Korea has been gripped by scorching weather for weeks, with temperatures in Seoul hitting 38.3 degrees Celsius on Tuesday, the second-highest level on record.
"In an August parliamentary session, we will expedite our efforts to include extremely hot weather in the law on disasters and safety," said Kim Tae-nyeon, the DP's top policymaker.
"Even before the law revision, the DP will explore measures with the government to minimize damage from heat waves," he said.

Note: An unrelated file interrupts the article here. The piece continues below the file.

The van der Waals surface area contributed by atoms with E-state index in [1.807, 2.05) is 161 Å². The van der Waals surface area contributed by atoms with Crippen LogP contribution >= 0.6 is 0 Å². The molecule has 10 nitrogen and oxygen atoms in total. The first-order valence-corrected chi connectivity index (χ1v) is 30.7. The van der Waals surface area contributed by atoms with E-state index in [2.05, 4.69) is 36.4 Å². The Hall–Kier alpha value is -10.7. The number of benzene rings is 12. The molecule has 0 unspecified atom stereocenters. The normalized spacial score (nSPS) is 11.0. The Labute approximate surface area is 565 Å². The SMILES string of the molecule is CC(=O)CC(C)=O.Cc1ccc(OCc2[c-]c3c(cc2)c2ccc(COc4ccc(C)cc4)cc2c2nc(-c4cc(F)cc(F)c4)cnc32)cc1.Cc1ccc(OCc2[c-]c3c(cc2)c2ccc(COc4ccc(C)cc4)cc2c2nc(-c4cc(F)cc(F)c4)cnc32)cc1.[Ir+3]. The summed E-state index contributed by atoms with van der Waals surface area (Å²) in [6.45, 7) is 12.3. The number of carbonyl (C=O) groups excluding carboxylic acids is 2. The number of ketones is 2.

If passed, the law will allow the government to provide more systemic responses to heat waves and to provide compensation for hot weather-related damage.
Kim stressed the need for measures to ease the burden of rising electricity charges for low-income families and small business owners amid long stretches of hot weather.
"The government should immediately consider various steps including the revision of the (electricity) rate system or tax refunds," he said.
Prime Minister Lee Nak-yon ordered government officials on Tuesday to consider ways to cut electricity bills temporarily. (Yonhap)